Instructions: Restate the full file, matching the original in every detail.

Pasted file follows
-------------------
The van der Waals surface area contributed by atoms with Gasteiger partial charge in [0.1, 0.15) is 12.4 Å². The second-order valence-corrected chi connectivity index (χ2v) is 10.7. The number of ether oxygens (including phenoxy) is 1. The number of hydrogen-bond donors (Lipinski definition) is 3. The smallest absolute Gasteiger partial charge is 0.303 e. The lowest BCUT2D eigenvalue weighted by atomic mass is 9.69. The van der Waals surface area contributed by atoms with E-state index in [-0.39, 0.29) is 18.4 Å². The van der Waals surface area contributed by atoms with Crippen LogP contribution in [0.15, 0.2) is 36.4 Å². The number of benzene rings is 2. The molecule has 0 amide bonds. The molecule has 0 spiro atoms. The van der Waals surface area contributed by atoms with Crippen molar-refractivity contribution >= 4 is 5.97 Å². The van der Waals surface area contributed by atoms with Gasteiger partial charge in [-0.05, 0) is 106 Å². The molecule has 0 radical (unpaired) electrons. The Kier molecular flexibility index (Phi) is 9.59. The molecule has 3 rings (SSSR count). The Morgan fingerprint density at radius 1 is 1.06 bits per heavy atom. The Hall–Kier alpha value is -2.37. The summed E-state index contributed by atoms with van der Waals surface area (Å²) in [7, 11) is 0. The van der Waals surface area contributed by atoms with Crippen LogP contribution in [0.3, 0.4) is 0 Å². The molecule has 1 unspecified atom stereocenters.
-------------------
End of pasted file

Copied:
The van der Waals surface area contributed by atoms with Gasteiger partial charge in [0.1, 0.15) is 12.4 Å². The second-order valence-corrected chi connectivity index (χ2v) is 10.7. The number of ether oxygens (including phenoxy) is 1. The number of hydrogen-bond donors (Lipinski definition) is 3. The smallest absolute Gasteiger partial charge is 0.303 e. The lowest BCUT2D eigenvalue weighted by atomic mass is 9.69. The van der Waals surface area contributed by atoms with E-state index in [-0.39, 0.29) is 18.4 Å². The van der Waals surface area contributed by atoms with Crippen LogP contribution in [0.15, 0.2) is 36.4 Å². The number of benzene rings is 2. The molecule has 0 amide bonds. The molecule has 0 spiro atoms. The van der Waals surface area contributed by atoms with Crippen molar-refractivity contribution >= 4 is 5.97 Å². The van der Waals surface area contributed by atoms with Gasteiger partial charge in [-0.05, 0) is 106 Å². The molecule has 0 radical (unpaired) electrons. The Kier molecular flexibility index (Phi) is 9.59. The molecule has 3 rings (SSSR count). The Morgan fingerprint density at radius 1 is 1.06 bits per heavy atom. The Hall–Kier alpha value is -2.37. The summed E-state index contributed by atoms with van der Waals surface area (Å²) in [7, 11) is 0. The van der Waals surface area contributed by atoms with Crippen LogP contribution in [0.3, 0.4) is 0 Å². The molecule has 1 unspecified atom stereocenters.